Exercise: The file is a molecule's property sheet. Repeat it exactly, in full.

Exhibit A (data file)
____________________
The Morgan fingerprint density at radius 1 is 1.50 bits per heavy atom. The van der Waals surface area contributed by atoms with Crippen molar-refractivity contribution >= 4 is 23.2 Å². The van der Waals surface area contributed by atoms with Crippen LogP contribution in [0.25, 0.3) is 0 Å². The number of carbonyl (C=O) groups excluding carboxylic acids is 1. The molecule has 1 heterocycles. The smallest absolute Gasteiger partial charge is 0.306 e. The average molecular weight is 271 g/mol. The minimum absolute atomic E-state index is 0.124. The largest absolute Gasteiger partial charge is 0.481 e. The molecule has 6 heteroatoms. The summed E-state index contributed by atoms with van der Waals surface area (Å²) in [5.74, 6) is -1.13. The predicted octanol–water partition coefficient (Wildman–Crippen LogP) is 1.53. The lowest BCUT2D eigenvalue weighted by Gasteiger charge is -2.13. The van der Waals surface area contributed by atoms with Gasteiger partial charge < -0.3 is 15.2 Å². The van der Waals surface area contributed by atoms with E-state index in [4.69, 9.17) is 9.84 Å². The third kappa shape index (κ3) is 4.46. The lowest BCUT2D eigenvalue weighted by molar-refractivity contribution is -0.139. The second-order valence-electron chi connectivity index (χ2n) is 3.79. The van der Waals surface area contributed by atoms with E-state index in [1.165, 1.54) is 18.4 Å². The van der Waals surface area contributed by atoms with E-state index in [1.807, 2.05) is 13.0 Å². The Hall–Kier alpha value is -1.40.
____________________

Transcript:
The Morgan fingerprint density at radius 1 is 1.50 bits per heavy atom. The van der Waals surface area contributed by atoms with Crippen molar-refractivity contribution >= 4 is 23.2 Å². The van der Waals surface area contributed by atoms with Crippen LogP contribution in [0.25, 0.3) is 0 Å². The number of carbonyl (C=O) groups excluding carboxylic acids is 1. The molecule has 1 heterocycles. The smallest absolute Gasteiger partial charge is 0.306 e. The average molecular weight is 271 g/mol. The minimum absolute atomic E-state index is 0.124. The largest absolute Gasteiger partial charge is 0.481 e. The molecule has 6 heteroatoms. The summed E-state index contributed by atoms with van der Waals surface area (Å²) in [5.74, 6) is -1.13. The predicted octanol–water partition coefficient (Wildman–Crippen LogP) is 1.53. The lowest BCUT2D eigenvalue weighted by Gasteiger charge is -2.13. The van der Waals surface area contributed by atoms with Gasteiger partial charge < -0.3 is 15.2 Å². The van der Waals surface area contributed by atoms with E-state index in [4.69, 9.17) is 9.84 Å². The third kappa shape index (κ3) is 4.46. The lowest BCUT2D eigenvalue weighted by molar-refractivity contribution is -0.139. The second-order valence-electron chi connectivity index (χ2n) is 3.79. The van der Waals surface area contributed by atoms with E-state index in [1.165, 1.54) is 18.4 Å². The van der Waals surface area contributed by atoms with E-state index in [1.807, 2.05) is 13.0 Å². The Hall–Kier alpha value is -1.40.